Cornus kousa: flowering dogwood in Penlee Park, Penzance
There’s been a lot of weather lately in Penwith. Some sunny days, like this one. Lots of water falling on us from the sky. Gales with winds of up to 80 mph. Locally towards Lands End, there were reports of over 100 mph gusts. So it is amazing that the trees are still all standing intact.
Autmn is now well under way. This little holly tree by the path has plenty of berries.
There are still plenty of fruits left on the Cornus kousa, too, but they are beginning to look a bit tired and flabby:
Many fruits have fallen on the ground among the dead leaves.
I wonder why the squirrels and birds (loads of both in this park) don’t eat them more?
It looks like the leaves are beginning to turn beautiful golden and scarlet colours, but if you look more closely, you can see that it’s caused by damage to the branch.
It might have been the wind, I suppose, though the cornus has very pliant branches and the whole tree gracefully bows and dances when it is windy. Perhaps someone small has been swinging on this branch?
The leaves on the rest of the tree are beginning to turn, but mostly brown, sadly. The edges look as if they have been lightly toasted.
Thanks to Pat for hosting us tree followers. https://squirrelbasket.wordpress.com/
6 thoughts on “Tree Following: November 2019”
Oh dear, your tree isn’t so happy in autumn. As you say, the weather has not been kind recently. At least we haven’t had snow or frost. Fingers crossed.
I was almost late with this post as it’s been so windy and wet I haven’t got out to take photos. And the tree dances so much in the wind it’s difficult to get pictures in focus (as you can see!) Maybe I should try a video?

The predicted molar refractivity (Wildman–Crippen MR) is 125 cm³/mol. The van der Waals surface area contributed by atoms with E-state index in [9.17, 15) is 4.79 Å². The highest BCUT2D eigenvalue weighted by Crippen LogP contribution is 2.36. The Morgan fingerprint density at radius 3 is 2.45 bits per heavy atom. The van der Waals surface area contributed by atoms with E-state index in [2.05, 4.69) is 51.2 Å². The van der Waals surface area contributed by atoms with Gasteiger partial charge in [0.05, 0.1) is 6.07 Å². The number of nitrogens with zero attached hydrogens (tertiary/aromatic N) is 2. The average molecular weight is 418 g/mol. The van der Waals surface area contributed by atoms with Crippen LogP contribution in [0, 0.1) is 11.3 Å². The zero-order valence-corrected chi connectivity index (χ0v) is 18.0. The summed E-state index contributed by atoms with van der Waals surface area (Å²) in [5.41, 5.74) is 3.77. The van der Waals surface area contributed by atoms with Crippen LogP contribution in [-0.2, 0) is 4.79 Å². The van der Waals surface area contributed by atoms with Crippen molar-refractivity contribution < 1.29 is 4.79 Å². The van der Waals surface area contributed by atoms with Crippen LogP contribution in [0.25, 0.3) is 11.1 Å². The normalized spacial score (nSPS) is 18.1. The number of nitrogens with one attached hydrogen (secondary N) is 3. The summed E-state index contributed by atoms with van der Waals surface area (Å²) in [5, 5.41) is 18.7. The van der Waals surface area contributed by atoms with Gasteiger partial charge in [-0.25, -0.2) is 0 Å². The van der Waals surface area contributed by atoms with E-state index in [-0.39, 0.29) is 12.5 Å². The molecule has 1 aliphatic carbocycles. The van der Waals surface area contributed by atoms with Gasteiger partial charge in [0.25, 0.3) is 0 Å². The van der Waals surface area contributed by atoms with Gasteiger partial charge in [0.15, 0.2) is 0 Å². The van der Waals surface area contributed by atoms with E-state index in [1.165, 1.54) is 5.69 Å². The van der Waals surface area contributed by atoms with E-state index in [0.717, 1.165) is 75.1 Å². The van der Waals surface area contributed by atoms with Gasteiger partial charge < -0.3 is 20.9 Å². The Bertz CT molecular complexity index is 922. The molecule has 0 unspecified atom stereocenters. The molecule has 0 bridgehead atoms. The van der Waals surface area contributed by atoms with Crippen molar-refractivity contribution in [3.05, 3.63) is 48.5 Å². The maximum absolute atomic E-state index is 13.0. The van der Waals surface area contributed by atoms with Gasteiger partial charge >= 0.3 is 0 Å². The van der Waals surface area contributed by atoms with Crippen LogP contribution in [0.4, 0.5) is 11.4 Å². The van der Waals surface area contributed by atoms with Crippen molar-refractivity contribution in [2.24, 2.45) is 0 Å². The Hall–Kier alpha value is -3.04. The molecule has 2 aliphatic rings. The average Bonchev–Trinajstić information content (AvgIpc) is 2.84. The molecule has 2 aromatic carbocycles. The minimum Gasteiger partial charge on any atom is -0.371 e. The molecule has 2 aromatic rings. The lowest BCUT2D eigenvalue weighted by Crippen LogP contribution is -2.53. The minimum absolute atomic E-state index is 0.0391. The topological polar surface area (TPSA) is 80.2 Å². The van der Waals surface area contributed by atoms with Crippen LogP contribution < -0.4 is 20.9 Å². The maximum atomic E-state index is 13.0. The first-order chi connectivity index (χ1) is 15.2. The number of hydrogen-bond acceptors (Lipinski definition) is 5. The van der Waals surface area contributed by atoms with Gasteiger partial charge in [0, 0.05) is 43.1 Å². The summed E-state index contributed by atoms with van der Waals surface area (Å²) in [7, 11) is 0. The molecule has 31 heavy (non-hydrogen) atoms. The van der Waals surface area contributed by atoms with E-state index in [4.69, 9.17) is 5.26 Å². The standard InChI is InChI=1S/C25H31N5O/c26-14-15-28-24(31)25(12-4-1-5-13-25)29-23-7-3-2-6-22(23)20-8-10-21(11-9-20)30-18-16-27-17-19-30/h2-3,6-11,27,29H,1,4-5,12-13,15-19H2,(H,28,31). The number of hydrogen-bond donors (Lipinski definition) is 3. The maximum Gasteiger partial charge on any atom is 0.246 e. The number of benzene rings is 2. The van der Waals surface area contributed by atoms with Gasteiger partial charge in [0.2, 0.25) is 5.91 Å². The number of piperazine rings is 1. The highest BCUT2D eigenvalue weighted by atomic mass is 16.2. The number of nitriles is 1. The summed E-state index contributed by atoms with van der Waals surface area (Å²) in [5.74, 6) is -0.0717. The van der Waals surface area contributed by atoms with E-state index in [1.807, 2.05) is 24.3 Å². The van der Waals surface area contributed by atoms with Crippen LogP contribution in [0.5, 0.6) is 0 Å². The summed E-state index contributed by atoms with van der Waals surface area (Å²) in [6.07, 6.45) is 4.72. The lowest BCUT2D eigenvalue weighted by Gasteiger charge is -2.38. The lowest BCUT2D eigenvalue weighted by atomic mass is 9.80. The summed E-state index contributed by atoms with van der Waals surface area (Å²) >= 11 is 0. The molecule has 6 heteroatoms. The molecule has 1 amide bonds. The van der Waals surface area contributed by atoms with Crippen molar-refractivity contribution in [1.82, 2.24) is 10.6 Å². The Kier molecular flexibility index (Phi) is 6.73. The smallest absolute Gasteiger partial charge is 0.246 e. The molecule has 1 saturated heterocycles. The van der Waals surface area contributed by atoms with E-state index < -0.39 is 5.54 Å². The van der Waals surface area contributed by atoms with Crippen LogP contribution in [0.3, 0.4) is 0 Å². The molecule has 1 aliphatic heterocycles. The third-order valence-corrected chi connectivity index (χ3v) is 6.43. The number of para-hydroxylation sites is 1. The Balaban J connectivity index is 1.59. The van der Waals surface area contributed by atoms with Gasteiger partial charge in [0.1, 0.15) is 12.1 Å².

Perhaps just now in autumn as there are so many fruits the birds have more than enough so are chosing their favourites. I find the berries on my rowans go fast, but in Stornoway where there are many more fruiting trees and shrubs the rowans hold their berries longer. There is a folklore that says, if holly is full of berries it is going to be a hard winter. 😦
Happy tree following, Frances
Thanks Frances, I hadn’t thought of it that way. Come to think of it the local grey squirrels do look a bit stout – they’ve obviously stuffed themselves with chestnuts and berries and all the other goodies on offer. I’ve heard that about lots of berries leading to a hard winter….Brrrr!
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Your tree is certainly good value for year-round interest.
Those fruits look a bit squishy but surely tasty?
The rest of your park looks beautiful, too. Thanks for sharing.
All the best 🙂
Thanks for commenting, Pat. The fruit I tasted last month was okay but a bit bland (wouldn’t swap them for raspberries!) I am hoping the leaves will go interesting colours later in the autumn/winter but suspect it might need colder nights than we usually get round here.